So today I changed my v-brake brake shoes on my old MTB to put cartridge brake shoes.

I noticed that the order of the washers was different on both brake shoes. On the newer one the brake arm was touching both convex washers, on the older one it was touching a concave and a convex. Here's a picture:brake washer order I know that you can swap the big and small concave washers to adjust the angle of the brake arm, but is there a specific order for the concave and convex washers ?

On this Park Tool page we can see multiple different washer orders.

Does it depends on the brakes? Does it permit some fine grained adjustment? Does it matter?

  • 1
    Just being picky - you have brake pads not shoes. A brake pad might come with a separate replaceable pad in a brake pad holder. The only place that has brake shoes on a bike is in a drum brake because they're curved, and press outwards against the inside of a round drum.
    – Criggie
    Commented Feb 5, 2017 at 0:20
  • What's the technical difference between a brake pad and shoe? Curvature?
    – RoboKaren
    Commented Feb 5, 2017 at 3:32
  • 3
    I don't want to disagree with Criggie, but it seems the right hand diagram is correct if the intent is for the pad to be able to rotate. The two orange halves act as a sphere around which the pad and nut assembly can rotate.
    – RoboKaren
    Commented Feb 5, 2017 at 3:34
  • 1
    @Criggie Since I'm not English, I looked the term before-hand on Sheldon's site : sheldonbrown.com/rim-brakes.html#shoe . I agree however that shoe seems to be for the entire ensemble and not the left most part which as you indicate is called pad. As I looked on internet, there were no obvious definite answer on how to call the whole assembly, so I picked Sheldon's one.
    – GrecKo
    Commented Feb 5, 2017 at 11:11
  • 1
    would the left hand orientation permit toe in? I have never tried this, but have changed pads to be the right orientation many times thinking the left was wrong.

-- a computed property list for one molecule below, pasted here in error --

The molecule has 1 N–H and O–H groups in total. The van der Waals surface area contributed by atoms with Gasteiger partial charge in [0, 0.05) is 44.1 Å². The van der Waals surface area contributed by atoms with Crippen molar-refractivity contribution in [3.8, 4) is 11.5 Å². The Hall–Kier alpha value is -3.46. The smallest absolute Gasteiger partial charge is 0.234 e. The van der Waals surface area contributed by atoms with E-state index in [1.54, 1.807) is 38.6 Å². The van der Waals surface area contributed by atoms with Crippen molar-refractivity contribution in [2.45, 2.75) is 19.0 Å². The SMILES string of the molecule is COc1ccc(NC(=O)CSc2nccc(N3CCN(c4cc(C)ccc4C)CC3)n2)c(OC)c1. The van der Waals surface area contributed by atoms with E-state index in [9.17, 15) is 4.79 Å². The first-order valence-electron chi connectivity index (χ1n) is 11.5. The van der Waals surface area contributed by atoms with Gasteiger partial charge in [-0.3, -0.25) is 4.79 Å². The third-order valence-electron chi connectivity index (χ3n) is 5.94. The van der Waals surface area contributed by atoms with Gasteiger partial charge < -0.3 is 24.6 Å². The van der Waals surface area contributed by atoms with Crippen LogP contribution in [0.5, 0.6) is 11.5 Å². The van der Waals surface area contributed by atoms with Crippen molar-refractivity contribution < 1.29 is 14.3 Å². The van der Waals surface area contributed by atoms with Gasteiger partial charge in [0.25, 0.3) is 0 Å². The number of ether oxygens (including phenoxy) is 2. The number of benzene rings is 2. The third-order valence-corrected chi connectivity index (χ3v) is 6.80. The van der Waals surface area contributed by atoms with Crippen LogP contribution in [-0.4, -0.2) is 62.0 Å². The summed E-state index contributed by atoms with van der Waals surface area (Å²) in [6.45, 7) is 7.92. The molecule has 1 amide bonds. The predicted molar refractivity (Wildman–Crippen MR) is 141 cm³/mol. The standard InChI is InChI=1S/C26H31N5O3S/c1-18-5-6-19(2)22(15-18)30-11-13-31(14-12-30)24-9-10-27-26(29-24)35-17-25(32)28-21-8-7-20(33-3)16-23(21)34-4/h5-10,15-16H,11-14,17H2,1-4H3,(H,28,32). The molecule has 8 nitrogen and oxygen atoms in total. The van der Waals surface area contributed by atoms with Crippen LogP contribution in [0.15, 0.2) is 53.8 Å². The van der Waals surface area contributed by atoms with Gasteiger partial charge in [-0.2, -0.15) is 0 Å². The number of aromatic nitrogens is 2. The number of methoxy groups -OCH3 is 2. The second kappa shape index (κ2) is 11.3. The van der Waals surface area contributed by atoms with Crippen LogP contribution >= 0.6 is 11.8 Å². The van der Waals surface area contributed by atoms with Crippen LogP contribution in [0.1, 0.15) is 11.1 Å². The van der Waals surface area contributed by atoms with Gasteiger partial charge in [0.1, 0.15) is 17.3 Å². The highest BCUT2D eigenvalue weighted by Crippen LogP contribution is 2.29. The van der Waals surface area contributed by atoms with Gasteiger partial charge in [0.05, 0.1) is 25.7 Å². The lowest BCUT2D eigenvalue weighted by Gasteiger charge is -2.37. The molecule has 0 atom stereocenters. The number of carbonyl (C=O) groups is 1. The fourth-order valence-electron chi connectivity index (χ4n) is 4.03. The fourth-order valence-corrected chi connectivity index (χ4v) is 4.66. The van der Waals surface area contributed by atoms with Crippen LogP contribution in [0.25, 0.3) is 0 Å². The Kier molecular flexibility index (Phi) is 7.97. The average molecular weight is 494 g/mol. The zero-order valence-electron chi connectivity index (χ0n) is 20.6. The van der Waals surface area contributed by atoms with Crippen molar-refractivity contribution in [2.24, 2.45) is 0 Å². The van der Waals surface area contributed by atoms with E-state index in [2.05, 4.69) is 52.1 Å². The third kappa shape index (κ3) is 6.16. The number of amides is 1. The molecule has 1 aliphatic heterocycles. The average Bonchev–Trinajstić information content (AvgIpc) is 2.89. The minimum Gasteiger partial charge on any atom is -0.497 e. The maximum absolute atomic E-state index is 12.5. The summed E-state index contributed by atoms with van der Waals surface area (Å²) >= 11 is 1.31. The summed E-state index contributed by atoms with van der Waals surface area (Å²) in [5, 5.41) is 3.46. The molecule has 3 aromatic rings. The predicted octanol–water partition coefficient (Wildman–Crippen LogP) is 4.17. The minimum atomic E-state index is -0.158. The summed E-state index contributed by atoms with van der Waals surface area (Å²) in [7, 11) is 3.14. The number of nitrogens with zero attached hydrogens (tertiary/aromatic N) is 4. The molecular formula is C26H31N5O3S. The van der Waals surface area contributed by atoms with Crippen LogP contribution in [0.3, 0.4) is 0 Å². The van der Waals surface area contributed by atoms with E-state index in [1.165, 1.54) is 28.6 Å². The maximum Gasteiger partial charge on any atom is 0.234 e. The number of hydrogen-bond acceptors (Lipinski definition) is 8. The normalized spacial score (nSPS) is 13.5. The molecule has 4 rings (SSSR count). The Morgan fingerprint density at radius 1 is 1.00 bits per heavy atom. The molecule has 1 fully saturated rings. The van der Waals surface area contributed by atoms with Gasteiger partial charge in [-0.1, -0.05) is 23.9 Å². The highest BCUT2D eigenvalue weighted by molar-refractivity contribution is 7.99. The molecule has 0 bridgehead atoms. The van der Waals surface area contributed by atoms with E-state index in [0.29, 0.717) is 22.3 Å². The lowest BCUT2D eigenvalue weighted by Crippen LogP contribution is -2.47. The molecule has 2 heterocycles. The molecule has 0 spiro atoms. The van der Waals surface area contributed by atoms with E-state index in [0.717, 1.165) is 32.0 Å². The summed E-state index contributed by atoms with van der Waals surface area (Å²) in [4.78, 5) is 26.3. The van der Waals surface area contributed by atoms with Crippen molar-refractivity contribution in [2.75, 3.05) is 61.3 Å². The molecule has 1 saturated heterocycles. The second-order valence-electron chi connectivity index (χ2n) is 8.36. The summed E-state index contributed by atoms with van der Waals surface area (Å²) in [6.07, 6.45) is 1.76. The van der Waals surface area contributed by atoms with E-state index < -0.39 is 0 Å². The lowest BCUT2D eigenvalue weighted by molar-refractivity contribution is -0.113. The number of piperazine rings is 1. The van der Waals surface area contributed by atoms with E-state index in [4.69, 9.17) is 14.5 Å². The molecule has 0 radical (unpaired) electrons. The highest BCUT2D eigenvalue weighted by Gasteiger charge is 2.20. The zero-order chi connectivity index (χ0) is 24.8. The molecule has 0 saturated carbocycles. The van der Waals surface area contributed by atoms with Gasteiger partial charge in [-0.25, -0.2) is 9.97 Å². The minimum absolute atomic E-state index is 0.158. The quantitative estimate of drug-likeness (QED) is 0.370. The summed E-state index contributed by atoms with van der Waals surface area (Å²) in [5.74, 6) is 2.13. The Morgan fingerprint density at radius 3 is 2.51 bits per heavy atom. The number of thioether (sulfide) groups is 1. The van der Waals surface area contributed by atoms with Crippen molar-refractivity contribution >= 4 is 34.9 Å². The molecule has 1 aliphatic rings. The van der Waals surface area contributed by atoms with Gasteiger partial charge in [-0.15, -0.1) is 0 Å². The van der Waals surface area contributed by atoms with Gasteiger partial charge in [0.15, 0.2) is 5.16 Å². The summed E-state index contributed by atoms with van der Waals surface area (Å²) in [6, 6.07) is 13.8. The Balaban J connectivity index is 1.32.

– Paul
    Commented Feb 5, 2017 at 16:13

2 Answers 2


I think it doesn't really matter. As long as you have the two curved surfaces of the orange/grey washer pairs together, then they function as one adjustable washer.

Here's what I did in testing - while the picture is rough and the angle is exaggerated, both ways of stacking the washers works fine. Theres a third way where both the grey concave washers press against the arm, and a fourth where the orange washers are both on the right side (ie a mirror of the left image here)

enter image description here

For the sake of consistency, I'd do the same thing on both sides of the wheel, but even if they were opposite I doubt you could notice a difference.

Edit: Here's the official instructions from Kool Stop about MTB brake blocks.

enter image description here

So they specify the convex washers should be by the brake arm, and the concave ones should face them, which is the right-most image in the earlier pictures.

Curiously, the order of the other washers is based on their thickness and the rim/frame/fork's requirements.

  • If you put the washers as in the left-hand drawing the angle of the shoe to the rim can't be adjusted. The orange washers in the right-hand drawing act as a kind of sphere around which the grey washers can be angled. You could not do that with the left configuration.
    – Carel
    Commented Feb 5, 2017 at 16:03
  • 2
    I've just tested - assembling canti brakes either way around on an old spare fork. It seems to make no difference to me.
    – Criggie
    Commented Feb 5, 2017 at 23:47

Update in 2019 - I just bought some Kool Stop Eagle 2 brake pads and they look like this:

enter image description here

From left

  • Brake pad
  • Concave silver washer, thin, with flats that mate with the end of the bolt.
  • Convex black washer, also thin.
  • Gap where the V brake arm goes
  • Flat silver washer
  • 11mm nut with a cone on one side.

Documentation was not clear which way around the nut was supposed to go, but as-pictured seemed to be right, so the cone-face on the nut could sit slightly angled in the washer.

For me, this just didn't offer the range of adjustment I needed. My V brakes are behind the front fork legs, and I had to swipe a more normal pair of convex+concave washers from the previous pads.

I also did away with the nut and used the 5mm allen key/hex nut, because I didn't want to carry a weird socket as well as my normal tools.

  • 1
    Looks like those brake pads were designed to be used in very space constrained places, if you ask me. I don't have a clue, where these places might be, though - brakes should always be mounted in readily accessible places. Commented Apr 28, 2019 at 10:24
  • @cmaster possibly - the pads themselves have a lot of depth to wear through, which will be good. I just added this as a variation on the previous answer, because this was new to me. Probably a little cheaper to manufacture too.
    – Criggie
    Commented Apr 28, 2019 at 13:38

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